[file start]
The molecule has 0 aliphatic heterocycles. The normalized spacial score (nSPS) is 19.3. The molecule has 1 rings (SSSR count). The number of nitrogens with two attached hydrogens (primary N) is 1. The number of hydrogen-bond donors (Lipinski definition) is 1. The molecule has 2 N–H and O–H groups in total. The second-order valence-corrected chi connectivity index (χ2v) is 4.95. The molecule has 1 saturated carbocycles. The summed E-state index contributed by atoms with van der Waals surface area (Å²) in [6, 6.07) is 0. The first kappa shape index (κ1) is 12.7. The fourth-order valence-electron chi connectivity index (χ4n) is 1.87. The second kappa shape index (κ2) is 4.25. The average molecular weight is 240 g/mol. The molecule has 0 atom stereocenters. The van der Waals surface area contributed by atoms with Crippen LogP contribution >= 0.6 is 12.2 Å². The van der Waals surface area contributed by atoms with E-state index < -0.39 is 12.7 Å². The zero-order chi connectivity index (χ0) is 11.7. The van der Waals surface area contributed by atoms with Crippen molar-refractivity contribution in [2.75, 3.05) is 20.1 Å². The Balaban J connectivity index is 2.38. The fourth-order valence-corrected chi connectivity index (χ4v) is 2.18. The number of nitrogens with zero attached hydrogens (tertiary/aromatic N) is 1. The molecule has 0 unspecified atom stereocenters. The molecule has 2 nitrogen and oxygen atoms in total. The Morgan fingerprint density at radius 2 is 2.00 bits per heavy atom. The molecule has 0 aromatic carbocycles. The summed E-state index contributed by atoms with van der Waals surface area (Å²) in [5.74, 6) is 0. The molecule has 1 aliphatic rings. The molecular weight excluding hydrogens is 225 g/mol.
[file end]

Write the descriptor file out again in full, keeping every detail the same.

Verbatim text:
The molecule has 0 aliphatic heterocycles. The normalized spacial score (nSPS) is 19.3. The molecule has 1 rings (SSSR count). The number of nitrogens with two attached hydrogens (primary N) is 1. The number of hydrogen-bond donors (Lipinski definition) is 1. The molecule has 2 N–H and O–H groups in total. The second-order valence-corrected chi connectivity index (χ2v) is 4.95. The molecule has 1 saturated carbocycles. The summed E-state index contributed by atoms with van der Waals surface area (Å²) in [6, 6.07) is 0. The first kappa shape index (κ1) is 12.7. The fourth-order valence-electron chi connectivity index (χ4n) is 1.87. The second kappa shape index (κ2) is 4.25. The average molecular weight is 240 g/mol. The molecule has 0 atom stereocenters. The van der Waals surface area contributed by atoms with Crippen LogP contribution >= 0.6 is 12.2 Å². The van der Waals surface area contributed by atoms with E-state index < -0.39 is 12.7 Å². The zero-order chi connectivity index (χ0) is 11.7. The van der Waals surface area contributed by atoms with Crippen molar-refractivity contribution in [2.75, 3.05) is 20.1 Å². The Balaban J connectivity index is 2.38. The fourth-order valence-corrected chi connectivity index (χ4v) is 2.18. The number of nitrogens with zero attached hydrogens (tertiary/aromatic N) is 1. The molecule has 0 unspecified atom stereocenters. The molecule has 2 nitrogen and oxygen atoms in total. The Morgan fingerprint density at radius 2 is 2.00 bits per heavy atom. The molecule has 0 aromatic carbocycles. The summed E-state index contributed by atoms with van der Waals surface area (Å²) in [5.74, 6) is 0. The molecule has 1 aliphatic rings. The molecular weight excluding hydrogens is 225 g/mol.